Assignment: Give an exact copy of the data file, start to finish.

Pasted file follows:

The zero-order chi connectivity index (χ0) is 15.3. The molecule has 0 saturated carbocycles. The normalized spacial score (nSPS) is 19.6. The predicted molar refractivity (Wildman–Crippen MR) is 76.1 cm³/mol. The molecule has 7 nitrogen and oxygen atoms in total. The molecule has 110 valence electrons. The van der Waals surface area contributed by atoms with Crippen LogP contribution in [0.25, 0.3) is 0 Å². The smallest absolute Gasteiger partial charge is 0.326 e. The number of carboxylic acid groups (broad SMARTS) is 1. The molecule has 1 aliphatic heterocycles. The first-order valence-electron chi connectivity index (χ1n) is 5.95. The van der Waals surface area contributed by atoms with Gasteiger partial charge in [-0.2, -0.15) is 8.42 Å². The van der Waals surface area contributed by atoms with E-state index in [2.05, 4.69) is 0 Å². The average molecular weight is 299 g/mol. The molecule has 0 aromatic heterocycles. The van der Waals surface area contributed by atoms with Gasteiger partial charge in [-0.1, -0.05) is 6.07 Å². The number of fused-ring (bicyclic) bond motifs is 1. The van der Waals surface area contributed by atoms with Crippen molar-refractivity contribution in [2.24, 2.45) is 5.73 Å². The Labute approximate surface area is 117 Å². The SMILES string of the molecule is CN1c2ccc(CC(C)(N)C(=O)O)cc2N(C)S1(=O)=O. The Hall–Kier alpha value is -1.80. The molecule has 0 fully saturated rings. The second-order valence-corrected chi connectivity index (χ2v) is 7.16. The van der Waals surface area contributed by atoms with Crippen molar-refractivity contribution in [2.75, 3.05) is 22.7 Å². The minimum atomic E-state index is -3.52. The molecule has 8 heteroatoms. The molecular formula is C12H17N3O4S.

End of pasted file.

The zero-order chi connectivity index (χ0) is 15.3. The molecule has 0 saturated carbocycles. The normalized spacial score (nSPS) is 19.6. The predicted molar refractivity (Wildman–Crippen MR) is 76.1 cm³/mol. The molecule has 7 nitrogen and oxygen atoms in total. The molecule has 110 valence electrons. The van der Waals surface area contributed by atoms with Crippen LogP contribution in [0.25, 0.3) is 0 Å². The smallest absolute Gasteiger partial charge is 0.326 e. The number of carboxylic acid groups (broad SMARTS) is 1. The molecule has 1 aliphatic heterocycles. The first-order valence-electron chi connectivity index (χ1n) is 5.95. The van der Waals surface area contributed by atoms with Gasteiger partial charge in [-0.2, -0.15) is 8.42 Å². The van der Waals surface area contributed by atoms with E-state index in [2.05, 4.69) is 0 Å². The average molecular weight is 299 g/mol. The molecule has 0 aromatic heterocycles. The van der Waals surface area contributed by atoms with Gasteiger partial charge in [-0.1, -0.05) is 6.07 Å². The number of fused-ring (bicyclic) bond motifs is 1. The van der Waals surface area contributed by atoms with Crippen molar-refractivity contribution in [2.24, 2.45) is 5.73 Å². The Labute approximate surface area is 117 Å². The SMILES string of the molecule is CN1c2ccc(CC(C)(N)C(=O)O)cc2N(C)S1(=O)=O. The Hall–Kier alpha value is -1.80. The molecule has 0 fully saturated rings. The second-order valence-corrected chi connectivity index (χ2v) is 7.16. The van der Waals surface area contributed by atoms with Crippen molar-refractivity contribution in [2.75, 3.05) is 22.7 Å². The minimum atomic E-state index is -3.52. The molecule has 8 heteroatoms. The molecular formula is C12H17N3O4S.